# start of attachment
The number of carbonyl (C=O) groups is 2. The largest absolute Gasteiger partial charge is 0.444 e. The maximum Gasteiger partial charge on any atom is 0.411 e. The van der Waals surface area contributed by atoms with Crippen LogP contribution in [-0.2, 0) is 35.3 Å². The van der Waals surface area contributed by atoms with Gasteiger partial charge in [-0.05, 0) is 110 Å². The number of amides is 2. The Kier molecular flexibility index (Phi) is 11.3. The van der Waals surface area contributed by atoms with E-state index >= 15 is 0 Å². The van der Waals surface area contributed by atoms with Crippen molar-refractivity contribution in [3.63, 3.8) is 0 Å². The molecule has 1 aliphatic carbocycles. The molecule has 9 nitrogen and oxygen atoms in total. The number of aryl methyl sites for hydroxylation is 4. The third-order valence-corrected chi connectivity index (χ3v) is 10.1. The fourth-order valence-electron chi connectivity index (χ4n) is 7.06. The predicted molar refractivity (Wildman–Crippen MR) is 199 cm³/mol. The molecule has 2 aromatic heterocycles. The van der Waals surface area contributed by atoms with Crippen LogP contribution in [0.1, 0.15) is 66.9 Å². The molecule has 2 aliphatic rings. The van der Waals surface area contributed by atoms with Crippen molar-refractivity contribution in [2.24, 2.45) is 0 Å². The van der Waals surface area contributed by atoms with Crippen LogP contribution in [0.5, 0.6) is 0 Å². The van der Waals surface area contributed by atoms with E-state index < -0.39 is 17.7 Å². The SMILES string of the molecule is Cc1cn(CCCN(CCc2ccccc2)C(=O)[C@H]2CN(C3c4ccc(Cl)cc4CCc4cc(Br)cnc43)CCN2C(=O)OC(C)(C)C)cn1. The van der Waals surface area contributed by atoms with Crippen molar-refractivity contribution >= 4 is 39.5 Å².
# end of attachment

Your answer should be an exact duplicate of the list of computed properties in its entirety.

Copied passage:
The number of carbonyl (C=O) groups is 2. The largest absolute Gasteiger partial charge is 0.444 e. The maximum Gasteiger partial charge on any atom is 0.411 e. The van der Waals surface area contributed by atoms with Crippen LogP contribution in [-0.2, 0) is 35.3 Å². The van der Waals surface area contributed by atoms with Gasteiger partial charge in [-0.05, 0) is 110 Å². The number of amides is 2. The Kier molecular flexibility index (Phi) is 11.3. The van der Waals surface area contributed by atoms with E-state index >= 15 is 0 Å². The van der Waals surface area contributed by atoms with Crippen molar-refractivity contribution in [3.63, 3.8) is 0 Å². The molecule has 1 aliphatic carbocycles. The molecule has 9 nitrogen and oxygen atoms in total. The number of aryl methyl sites for hydroxylation is 4. The third-order valence-corrected chi connectivity index (χ3v) is 10.1. The fourth-order valence-electron chi connectivity index (χ4n) is 7.06. The predicted molar refractivity (Wildman–Crippen MR) is 199 cm³/mol. The molecule has 2 aromatic heterocycles. The van der Waals surface area contributed by atoms with Crippen LogP contribution in [0.1, 0.15) is 66.9 Å². The molecule has 2 aliphatic rings. The van der Waals surface area contributed by atoms with Crippen molar-refractivity contribution in [2.24, 2.45) is 0 Å². The van der Waals surface area contributed by atoms with Crippen LogP contribution in [0.5, 0.6) is 0 Å². The van der Waals surface area contributed by atoms with E-state index < -0.39 is 17.7 Å². The SMILES string of the molecule is Cc1cn(CCCN(CCc2ccccc2)C(=O)[C@H]2CN(C3c4ccc(Cl)cc4CCc4cc(Br)cnc43)CCN2C(=O)OC(C)(C)C)cn1. The van der Waals surface area contributed by atoms with Crippen molar-refractivity contribution >= 4 is 39.5 Å².